That’s Senate Minority Leader Harry Reid, speaking in defense of “earmarks.” An earmark is Washington lingo for what most people outside the Capital Beltway refer to as pork barrel spending -- when a politician inserts into a bill a set amount of money for a specific project in his or her home district.
Earmarks allow politicians to brag that they’re “bringing home the bacon,” and members of Congress tout them to voters in the hopes of buying … er, winning support.
And what, you may ask, are they interested in using our tax dollars for?
Well, in one appropriations bill being debated recently in the House of Representatives, Rep. Jerry Lewis had included an earmark for $500,000 for a swimming pool in Banning, Calif. That’s pretty steep for one pool. Especially when you consider, as The Heritage Foundation’s Tim Chapman notes in his Townhall.com blog, that Lewis secured money for the same pool before -- $250,000 in FY 2006 and $250,000 in FY 2005.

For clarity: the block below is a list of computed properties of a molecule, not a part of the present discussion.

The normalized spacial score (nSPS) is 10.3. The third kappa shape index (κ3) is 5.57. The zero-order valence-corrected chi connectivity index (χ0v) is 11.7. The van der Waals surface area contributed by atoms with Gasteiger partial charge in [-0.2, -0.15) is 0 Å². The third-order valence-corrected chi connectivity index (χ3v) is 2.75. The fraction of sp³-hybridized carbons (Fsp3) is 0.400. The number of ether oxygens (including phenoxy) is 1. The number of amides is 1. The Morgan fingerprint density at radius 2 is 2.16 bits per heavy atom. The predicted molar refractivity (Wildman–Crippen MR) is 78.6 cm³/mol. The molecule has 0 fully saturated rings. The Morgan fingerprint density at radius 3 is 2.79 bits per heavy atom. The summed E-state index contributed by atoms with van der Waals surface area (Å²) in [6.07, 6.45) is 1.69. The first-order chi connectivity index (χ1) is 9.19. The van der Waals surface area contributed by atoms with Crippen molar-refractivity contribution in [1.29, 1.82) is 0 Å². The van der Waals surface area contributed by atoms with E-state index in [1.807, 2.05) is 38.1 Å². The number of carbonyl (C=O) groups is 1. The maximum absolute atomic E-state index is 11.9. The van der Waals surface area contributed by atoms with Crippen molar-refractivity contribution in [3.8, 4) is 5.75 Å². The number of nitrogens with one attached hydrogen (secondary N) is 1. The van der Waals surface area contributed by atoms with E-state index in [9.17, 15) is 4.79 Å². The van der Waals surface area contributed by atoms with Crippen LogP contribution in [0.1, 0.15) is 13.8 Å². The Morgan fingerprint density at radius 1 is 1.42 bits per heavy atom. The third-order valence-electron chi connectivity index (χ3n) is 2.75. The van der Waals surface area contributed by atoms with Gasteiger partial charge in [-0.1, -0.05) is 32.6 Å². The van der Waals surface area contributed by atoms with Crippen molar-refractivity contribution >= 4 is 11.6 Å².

“When this bill passes, Lewis will have secured a total of $1 million for one pool,” Chapman writes. “This thing could be gold-plated!”
An exception, you say? If only. Another example from the same bill (one that, fortunately, wound up getting stripped out): $300,000 for the Los Angeles Gay & Lesbian Center to build a multi-purpose center. And as The Wall Street Journal notes in a June 15 editorial, “members are pushing through another 1,500 special spending projects.”
Past spending bills, according to Heritage budget expert Ronald Utt, have included such, ahem, national priorities as:
• A tattoo-removal program in San Luis Obispo County, Calif. ($50,000)
• The Fort Union Trading Post Bike Trail in North Dakota ($500,000)
• The Center on Obesity at West Virginia University ($2 million)
• An effort to combat "goth culture" in Blue Springs, Mo. ($270,000)
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